unable to answer, it would increase one's stupidity (sammoham apadyeta),
        for it would be beyond his sense-field (a-visayatvat)." SA, 319, 91a,
        Zitate, 507, SN, IV, 15 (35, 23), Maha-vibhasa, T, 27, 1545, 378b-c."

        -------

        So you can continue to claim all over the internet that the soul is
        beyond the aggregates, but, as noted by the Buddha, such a claim "would
        only be speech (vag-vastu-matram), and if asked one would be unable to
        answer, it would increase one's stupidity (sammoham apadyeta)." The
        commentary to this sutta reads "Tassa vacavatthur ev assa. Spk: It would
        be just mere utterance. But if one passes over the twelve sense bases,
        one cannot point out any real phenomenon."

        ----
        Lee Dillion
      • Bruce Burrill
        An excellent book to study concerning these issues would be Steven Collins SELFLESS PERSONS. It is a very careful, considered look at the Pali text.
        Message 3 of 11 , Jun 11, 2002
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          An excellent book to study concerning these issues would be Steven Collins'
          SELFLESS PERSONS. It is a very careful, considered look at the Pali text.
        • robertkirkpatrick.rm
          Dear Samatha Savaka, Thanks for your reply. I gave no personal interpretation: the quote came from Buddhaghosa and is simply a succint summary of reality
          Message 4 of 11 , Jun 12, 2002
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            Dear Samatha Savaka,
            Thanks for your reply. I gave no personal interpretation: the quote
            came from Buddhaghosa and is simply a succint summary of reality
            according to the Theravada. As it happens, I believe it is the
            correct view.
            I don't know the 'Awakening of Faith Shastra', but your comments
            about an 'unchanging essense... [that] we have never been apart
            from' is contrary to the texts of the Theravada.
            best wishes
            robert
            >
            > Robert, thanks for your reply, but, the interpretation which you
            > seem to imply through the quote you posted seems a bit odd, why?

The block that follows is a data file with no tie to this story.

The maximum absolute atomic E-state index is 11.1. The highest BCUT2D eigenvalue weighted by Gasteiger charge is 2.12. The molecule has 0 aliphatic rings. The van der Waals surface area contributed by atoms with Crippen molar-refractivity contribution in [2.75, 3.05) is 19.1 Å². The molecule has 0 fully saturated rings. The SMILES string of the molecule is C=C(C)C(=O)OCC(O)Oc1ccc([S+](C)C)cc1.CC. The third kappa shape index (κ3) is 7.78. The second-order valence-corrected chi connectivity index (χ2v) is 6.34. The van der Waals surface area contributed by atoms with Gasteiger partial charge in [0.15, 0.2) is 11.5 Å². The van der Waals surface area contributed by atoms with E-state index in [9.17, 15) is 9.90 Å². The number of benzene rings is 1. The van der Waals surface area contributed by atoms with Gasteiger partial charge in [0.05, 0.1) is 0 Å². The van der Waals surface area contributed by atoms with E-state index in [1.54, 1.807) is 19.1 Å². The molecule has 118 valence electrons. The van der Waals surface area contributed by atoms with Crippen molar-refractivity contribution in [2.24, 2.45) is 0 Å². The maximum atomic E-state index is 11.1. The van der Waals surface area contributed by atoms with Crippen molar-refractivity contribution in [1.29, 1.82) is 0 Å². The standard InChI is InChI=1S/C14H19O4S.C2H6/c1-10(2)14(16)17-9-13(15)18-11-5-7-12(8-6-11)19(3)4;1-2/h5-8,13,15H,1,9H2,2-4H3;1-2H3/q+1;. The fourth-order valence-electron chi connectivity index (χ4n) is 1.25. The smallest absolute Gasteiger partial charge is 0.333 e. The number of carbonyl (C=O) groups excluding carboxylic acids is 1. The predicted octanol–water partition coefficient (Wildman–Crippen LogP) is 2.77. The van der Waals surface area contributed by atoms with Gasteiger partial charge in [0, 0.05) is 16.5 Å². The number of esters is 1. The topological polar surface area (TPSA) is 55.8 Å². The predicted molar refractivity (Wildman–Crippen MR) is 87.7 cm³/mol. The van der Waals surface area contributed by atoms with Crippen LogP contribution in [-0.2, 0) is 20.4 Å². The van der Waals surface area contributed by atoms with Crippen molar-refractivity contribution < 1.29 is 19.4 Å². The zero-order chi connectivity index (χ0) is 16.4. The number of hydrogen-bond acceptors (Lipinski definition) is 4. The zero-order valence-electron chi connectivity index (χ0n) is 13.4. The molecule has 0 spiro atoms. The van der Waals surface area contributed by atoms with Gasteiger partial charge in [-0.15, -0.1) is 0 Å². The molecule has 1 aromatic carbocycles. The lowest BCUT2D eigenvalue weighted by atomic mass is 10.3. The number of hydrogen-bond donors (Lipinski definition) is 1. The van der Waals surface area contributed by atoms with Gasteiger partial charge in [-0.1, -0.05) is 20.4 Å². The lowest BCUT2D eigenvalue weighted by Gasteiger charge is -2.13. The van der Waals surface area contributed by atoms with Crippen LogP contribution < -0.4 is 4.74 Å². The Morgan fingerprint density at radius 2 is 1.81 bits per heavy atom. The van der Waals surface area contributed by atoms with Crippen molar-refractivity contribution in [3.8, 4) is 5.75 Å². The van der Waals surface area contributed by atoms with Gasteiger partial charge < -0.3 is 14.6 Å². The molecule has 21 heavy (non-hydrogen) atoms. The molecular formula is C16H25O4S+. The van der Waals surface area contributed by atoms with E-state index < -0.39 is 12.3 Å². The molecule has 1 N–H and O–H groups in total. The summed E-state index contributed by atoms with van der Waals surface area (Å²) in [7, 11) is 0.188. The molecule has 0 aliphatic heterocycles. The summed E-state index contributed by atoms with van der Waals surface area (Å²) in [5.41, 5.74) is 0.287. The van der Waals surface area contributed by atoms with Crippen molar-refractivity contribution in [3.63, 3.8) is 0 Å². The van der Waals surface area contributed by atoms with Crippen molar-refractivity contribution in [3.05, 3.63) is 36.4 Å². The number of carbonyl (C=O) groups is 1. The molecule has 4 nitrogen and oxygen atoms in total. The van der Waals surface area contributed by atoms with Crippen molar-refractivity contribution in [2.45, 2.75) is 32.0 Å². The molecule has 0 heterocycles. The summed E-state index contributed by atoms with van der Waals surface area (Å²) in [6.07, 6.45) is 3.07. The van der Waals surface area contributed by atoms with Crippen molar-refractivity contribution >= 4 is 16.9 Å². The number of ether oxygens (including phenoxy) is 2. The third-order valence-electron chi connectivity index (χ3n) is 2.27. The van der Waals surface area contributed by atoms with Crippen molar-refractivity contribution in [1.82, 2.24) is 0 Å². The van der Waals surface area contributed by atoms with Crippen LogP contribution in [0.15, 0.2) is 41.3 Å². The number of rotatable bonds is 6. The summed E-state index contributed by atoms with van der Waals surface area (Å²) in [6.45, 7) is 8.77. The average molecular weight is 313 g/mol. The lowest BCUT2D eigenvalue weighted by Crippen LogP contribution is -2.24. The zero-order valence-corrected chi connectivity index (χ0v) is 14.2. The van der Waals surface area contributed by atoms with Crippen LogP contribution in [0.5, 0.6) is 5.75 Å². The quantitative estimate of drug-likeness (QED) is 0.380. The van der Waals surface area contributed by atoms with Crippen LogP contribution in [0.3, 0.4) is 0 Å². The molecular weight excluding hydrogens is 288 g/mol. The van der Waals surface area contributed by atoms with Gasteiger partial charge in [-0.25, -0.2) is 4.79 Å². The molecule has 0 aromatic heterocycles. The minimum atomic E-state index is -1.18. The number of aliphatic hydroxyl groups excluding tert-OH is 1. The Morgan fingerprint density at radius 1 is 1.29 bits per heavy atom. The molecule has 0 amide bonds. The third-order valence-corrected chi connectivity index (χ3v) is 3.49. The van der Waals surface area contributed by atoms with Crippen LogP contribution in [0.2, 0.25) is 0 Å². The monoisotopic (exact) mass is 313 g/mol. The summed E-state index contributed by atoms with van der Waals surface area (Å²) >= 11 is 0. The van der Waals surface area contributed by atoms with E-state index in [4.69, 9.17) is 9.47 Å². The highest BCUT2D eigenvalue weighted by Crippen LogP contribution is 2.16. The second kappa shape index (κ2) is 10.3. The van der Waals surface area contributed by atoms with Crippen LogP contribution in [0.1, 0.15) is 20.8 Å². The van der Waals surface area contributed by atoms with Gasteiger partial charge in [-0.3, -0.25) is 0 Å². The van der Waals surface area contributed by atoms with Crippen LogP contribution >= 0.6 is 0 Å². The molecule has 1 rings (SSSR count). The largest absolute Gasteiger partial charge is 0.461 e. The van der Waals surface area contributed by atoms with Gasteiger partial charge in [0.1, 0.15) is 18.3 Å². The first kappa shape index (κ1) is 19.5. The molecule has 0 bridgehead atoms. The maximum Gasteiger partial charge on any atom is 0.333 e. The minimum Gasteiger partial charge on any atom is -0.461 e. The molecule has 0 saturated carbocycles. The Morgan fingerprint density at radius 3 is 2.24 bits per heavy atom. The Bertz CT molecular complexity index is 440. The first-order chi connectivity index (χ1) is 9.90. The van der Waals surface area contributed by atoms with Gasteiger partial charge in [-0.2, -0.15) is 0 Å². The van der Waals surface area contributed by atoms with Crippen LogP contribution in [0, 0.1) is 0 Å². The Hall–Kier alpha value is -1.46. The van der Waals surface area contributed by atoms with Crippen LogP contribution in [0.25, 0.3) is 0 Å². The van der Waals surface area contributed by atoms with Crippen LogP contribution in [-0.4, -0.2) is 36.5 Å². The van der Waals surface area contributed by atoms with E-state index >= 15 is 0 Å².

> first, it proposes that effects manifest without a cause. Second,
            it
            > assumes that the passage means there's no Essence, when it can
            also
            > be interpreted in this way: That since all there has always been
            is
            > an unchanging, deathless essence, and since we have never been
            apart
            > from it, then, there's no going or comming. An interpretation
            which
            > is possible due to the comentaries and other Suttas/Sutras which
            > tells us this, like the Awakening of Faith Shastra.
            >
            > Good Day :)
            >
            > Samatha Savaka. In Pali@y..., "samathasavaka" <samathasavaka@y...>
            wrote:
            > --- In Pali@y..., "robertkirkpatrick.rm" <robertkirkpatrick@r...>
            > wrote:
            > > Dear Samatha Savaka (and Robert Eddison),-- In
            > > Pali@y..., "samathasavaka" <samathasavaka@y...> wrote:
            > > --- , imho, the Buddha is not
            > > > preaching that there's no soul at all. It'd be strange if that
            > > were
            > > > the case, why do i think this? Because then, what would
            realize
            > > > illumination? what is reborn? what suffers? what is liberated
            > from
            > > > suffering?
            > > >
            > > >
            > > >
            > > > +++++++++++++++++++++++=
            > > Dear Friend,
            > > Just in case Robert Eddison is busy this quotation from The
            > > Visuddhimagga might help:
            > > 567 VRI Su~n~natekavidhaadiihiiti-ettha su~n~nato taava
            > paramatthena
            > > hi sabbaaneva saccaani vedakakaarakanibbutagamakaabhaavato
            > > su~n~naaniiti veditabbaani. Teneta.m vuccati–
            > > "Dukkhameva hi, na koci dukkhito;
            > > kaarako na, kiriyaava vijjati;
            > > atthi nibbuti, na nibbuto pumaa;
            > > maggamatthi, gamako na vijjatii"ti.
            > > (thanks to Andy Shaws brilliant Pali trans 2.o)
            > >
            > > Translation from nanamoli xvi 90
            > > ...As to void, single fold and so on: firstly, as to void: in
            the
            > > ultimate sense all the truths should be understood as void
            because
            > > of the absence of any experiencer, any doer, anyone who is
            > > extinguished and any goer. hence this is said:
            > >
            > > For there is suffering, but none who suffers;
            > > Doing exists although there is no doer;
            > > Extinction is but no extinguished person;
            > > Although there is a path there is no goer'""
            > >
            > > BTw Robert, amazing reply to the previous letter.
            > > best wishes
            > > robert
            >